Saturday, 22 May 2010

Intermezzo Number One

I’m taking a break from composing whilst Nathan plays Intermezzo Number One by ABBA on full volume in the sitting room. It’s difficult to score a symphony whilst music is playing this loudly, so I might just have to dance instead...

It was another glorious day in London today and once again we took ourselves to Waterlow Park where I sat and wrote whilst the sun cooked me to a crisp. The place was crammed full of people. I assume that everyone was panicking that this might be the one day of sunshine they’d see this year.

We sat next to a young couple, who were obviously very much at the honeymoon stage of their relationship. They seemed incredibly old-fashioned and formal. There was lots of cooing and sighing and polite conversation. I couldn’t believe quite how enthusiastic the young lad was being about the bread his new girlfriend had bought on the Green Lanes. Similarly, she claimed never to have seen such a beautiful tuna salad. I thought it looked like cat food. But they were in love. Obviously, my instinct was to vomit all over them, but Nathan said he thought it was lovely and that I must have a heart of stone. Perhaps I have.

I'm very worried about money at the moment. The BBC always takes way too long to pay, and because of the Lincolnshire business, I have nothing in my account to tide me over. To think that I actually turned work down so that I could do that commission. I wonder if it’s occurred to the woman who runs the choir that her actions have directly affected my livelihood. Or perhaps I should be more understanding. From her perspective, I suppose, she's just been handed an end product. Why should she pay for it if she doesn't know how to interpret it? She doesn't read music so she probably doesn’t realise how long it takes to write a four movement work for strings and large choir, even if she's written in the contract that it should have "some of the qualities of the Barber Adagio", which is not exactly setting the bar low! I'm sure Barber didn't write his seminal masterpiece in his lunch break on the back of a cornflakes packet. Perhaps when she asked for full scores of the work which she wasn't expecting to look at, or hand out to the choir, she didn’t realise how long it takes to format a score properly - or for that matter how long it takes to create a piano reduction, which has been asked for mid-way through a commission, or indeed how expensive it is to do four 200-mile roundtrips to Lincolnshire and back to work with her choir. I suspect by the end of this process, these are all things that she will learn.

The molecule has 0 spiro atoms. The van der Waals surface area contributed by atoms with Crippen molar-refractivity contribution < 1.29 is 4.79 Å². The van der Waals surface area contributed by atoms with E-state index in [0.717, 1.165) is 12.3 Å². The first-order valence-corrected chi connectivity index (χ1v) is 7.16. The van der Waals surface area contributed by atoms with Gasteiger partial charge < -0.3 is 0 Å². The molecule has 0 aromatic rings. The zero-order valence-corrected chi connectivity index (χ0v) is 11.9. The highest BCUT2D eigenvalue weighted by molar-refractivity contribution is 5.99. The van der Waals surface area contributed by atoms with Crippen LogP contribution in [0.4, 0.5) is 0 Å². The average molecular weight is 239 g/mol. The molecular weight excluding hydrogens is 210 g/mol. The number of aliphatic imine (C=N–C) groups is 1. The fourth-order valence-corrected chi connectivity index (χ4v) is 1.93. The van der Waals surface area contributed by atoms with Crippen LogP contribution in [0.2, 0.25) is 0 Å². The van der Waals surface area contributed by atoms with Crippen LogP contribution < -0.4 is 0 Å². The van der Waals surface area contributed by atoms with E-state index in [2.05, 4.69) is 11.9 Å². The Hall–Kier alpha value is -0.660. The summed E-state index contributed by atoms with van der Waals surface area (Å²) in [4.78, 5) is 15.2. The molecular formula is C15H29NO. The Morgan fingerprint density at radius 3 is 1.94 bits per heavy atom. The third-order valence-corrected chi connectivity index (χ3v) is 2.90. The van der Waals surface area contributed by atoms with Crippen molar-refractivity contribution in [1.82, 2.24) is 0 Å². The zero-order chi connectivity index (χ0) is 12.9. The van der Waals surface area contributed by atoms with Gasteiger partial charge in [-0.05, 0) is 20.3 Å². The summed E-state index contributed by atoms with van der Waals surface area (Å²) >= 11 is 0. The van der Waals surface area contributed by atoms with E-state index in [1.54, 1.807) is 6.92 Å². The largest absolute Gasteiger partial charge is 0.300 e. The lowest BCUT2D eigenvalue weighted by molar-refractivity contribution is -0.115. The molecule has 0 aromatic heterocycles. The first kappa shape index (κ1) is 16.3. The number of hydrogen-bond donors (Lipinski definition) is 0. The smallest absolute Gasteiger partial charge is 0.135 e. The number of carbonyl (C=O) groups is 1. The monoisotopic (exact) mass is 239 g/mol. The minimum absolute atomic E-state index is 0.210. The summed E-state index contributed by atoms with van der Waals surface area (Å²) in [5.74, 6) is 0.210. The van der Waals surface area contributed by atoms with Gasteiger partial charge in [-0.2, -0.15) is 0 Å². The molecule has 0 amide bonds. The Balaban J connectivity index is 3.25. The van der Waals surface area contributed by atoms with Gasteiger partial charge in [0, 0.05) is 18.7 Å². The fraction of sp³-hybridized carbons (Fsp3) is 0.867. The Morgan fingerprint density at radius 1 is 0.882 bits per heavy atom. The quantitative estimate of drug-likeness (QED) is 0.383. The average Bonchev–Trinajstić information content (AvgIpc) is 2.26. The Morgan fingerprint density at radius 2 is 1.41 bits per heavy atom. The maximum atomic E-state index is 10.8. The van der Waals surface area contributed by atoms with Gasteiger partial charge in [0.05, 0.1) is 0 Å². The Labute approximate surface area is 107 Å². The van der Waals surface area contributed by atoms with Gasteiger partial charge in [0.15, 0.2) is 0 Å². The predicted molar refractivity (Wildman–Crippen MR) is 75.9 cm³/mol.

Tuesday 22nd May 1660, and the Dukes of York and Gloucester, dressed in yellow trimmings, and grey and red respectively, came to inspect the Nazeby. Montagu went in a boat to meet them, and the rest of the crew stood at the entering port to greet them. The dukes were “exceedingly pleased” with the ship and Pepys described them as very fine gentlemen.

Pepys was part of the group who were chosen to see the Dukes safely back to land again, and there were so many people crammed onto the beach awaiting their return, that Pepys described the normally white sand as looking black. By the time they’d deposited the dukes and returned to the Nazeby, they heard that the King was now examining the fleet from the shore. There followed an enormous gun salute. Every gun on every ship in the fleet was repeatedly fired until the sound became cacophonous and deafening. Pepys pointed out that this was the first time that the King had ever been saluted by his own ships and they were making the most of it! Never one to be left out, Pepys felt he needed to get in on the act. He rushed to the gun nearest his cabin and started firing it. Unfortunately, he positioned his head too close to the mechanism and very nearly blinded himself.

In the evening people started to move cabins to make way for the more important guests. Pepys downsized to the carpenter’s cabin, which he was forced to share with one Dr Clerke. Many of the King’s servants started to appear on the ship, and a good many Dutch people too had come on board, simply out of curiosity.

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